146. 146. Your Campus 71 Is your campus seeing an increasing number of research projects that include web-based applications using HPC? Does each group have to hire developers independently? This can be time consuming and inefficient, but there is a solution.
  147. 147. YOU ARE NOT ALONE! 72 Even ants wish they had an extra pair of hands when developing science gateways! • • • • • • • • • Is your campus seeing an increasing number of research projects that include web-based applications? Does each group have to hire developers independently? This can be time consuming and inefficient. You are not alone. Contact us to request a free consultation, webi- nar, or on-campus visit to start your path toward sustainable gateway development. Addressing Software Sustainability on Your Campus THEREISASOLUTION Synergy between projects http://sciencegateways.org/campusgroups help@sciencegateways.org We can provide supplemental expertise where you don’t have it. We can provide support for your journey to creating a campus-based group. We can provide ongoing advice based on campuses who have successfully created their own groups. Creating a central pool of expertise on your campus offers many benefits including: NOWISTHERIGHTTIME! INTERESTED?CONTACTUS! Science gateways are online, end-to-end solutions that provide broad access to advanced resources. They provide a community space for science and engineering research and education, allowing all to tackle today's challenging science questions. Gateways are an increasingly common component of funded activities by many agencies. Individual PIs find it challenging to recruit and sustain teams that offer the diversity of expertise necessary for developing gateways. HOWTOSTART?
  148. 148. Sustainability via On-Campus Teams 73 0% 10% 20% 30% 40% 50% 60% 70% 80% 90% 100% Typical Research Team Extended Research Team Shared On- Campus Team Q&A Expert Security Expert Usability Expert Graphic Designer Professional Software Developer Postdoc PhD Student Potential salary cost distribution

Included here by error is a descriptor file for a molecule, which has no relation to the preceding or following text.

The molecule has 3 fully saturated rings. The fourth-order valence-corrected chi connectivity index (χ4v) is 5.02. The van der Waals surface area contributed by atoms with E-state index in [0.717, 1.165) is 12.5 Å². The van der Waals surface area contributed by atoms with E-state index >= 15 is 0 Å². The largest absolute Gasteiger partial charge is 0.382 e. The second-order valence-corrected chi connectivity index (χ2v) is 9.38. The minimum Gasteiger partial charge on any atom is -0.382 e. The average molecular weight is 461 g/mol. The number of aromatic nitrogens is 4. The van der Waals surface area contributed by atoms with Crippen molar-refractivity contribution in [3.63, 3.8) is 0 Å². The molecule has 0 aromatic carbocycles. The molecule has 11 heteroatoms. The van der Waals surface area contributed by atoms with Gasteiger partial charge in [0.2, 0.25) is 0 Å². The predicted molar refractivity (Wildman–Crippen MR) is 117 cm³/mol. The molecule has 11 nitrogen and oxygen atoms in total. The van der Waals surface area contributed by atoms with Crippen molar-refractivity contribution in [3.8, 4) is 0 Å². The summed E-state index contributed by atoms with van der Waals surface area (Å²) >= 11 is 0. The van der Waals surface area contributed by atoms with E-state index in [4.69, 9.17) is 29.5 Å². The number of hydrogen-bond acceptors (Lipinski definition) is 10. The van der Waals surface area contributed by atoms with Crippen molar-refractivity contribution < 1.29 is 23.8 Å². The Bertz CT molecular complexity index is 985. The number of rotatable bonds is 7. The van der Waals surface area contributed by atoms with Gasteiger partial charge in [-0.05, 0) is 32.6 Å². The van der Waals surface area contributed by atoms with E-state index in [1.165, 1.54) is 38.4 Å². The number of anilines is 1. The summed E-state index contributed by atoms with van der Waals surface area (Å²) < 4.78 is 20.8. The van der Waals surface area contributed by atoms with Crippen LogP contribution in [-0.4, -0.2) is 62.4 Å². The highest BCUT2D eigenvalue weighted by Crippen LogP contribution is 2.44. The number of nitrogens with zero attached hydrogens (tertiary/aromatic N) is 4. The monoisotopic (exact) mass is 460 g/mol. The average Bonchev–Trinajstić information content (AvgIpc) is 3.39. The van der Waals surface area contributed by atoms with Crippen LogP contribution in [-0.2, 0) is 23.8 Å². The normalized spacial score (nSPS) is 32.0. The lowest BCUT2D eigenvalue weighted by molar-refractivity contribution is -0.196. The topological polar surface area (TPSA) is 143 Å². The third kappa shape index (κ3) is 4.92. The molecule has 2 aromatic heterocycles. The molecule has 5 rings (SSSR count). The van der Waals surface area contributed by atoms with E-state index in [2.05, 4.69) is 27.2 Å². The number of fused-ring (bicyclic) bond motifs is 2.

149. 149. Sustainability via On-Campus Teams 74 0% 10% 20% 30% 40% 50% 60% 70% 80% 90% 100% Typical Research Team Extended Research Team Shared On- Campus Team Q&A Expert Security Expert Usability Expert Graphic Designer Professional Software Developer Postdoc PhD Student Potential salary cost distribution Increased possibility of research team to focus on research
  150. 150. Sustainability via On-Campus Teams 75 0% 10% 20% 30% 40% 50% 60% 70% 80% 90% 100% Typical Research Team Extended Research Team Shared On- Campus Team Q&A Expert Security Expert Usability Expert Graphic Designer Professional Software Developer Postdoc PhD Student Potential salary cost distribution Increase of quality of application and efficiency of software development
  151. 151. Success Stories Some universities have successful centers/groups with centralized services for science gateways •  Center for Research Computing at University of Notre Dame •  HUBzero® Team at Purdue University •  Science Gateways Research Center at Indiana University •  Science Gateway Group at TACC at the University of Texas, Austin •  … 76
  152. 152. ND CRC in 2006-2008 •  Effort with 7 FTEs centrally funded •  HTC and HPC Computing and basic user support •  One centrally funded cluster plus multiple faculty funded clusters in various cabinets on campus •  Around 300 active users •  80% centrally funded hardware •  No other kinds of research computing services •  Underserved social sciences and humanities for their need on science gateways •  ~1000 faculty, ~12000 students 77
  153. 153. ND CRC Mission CRC engages in computational science, fosters multidisciplinary research and provides advanced computational tools and services. The CRC works to facilitate discoveries across science, engineering, the arts and humanities, social sciences, business and other disciplines. 78
  154. 154. ND CRC Vision To become an internationally recognized multidisciplinary research computing center based upon our reputation for facilitating and accelerating discovery through effective and novel applications of cyberinfrastructure. 79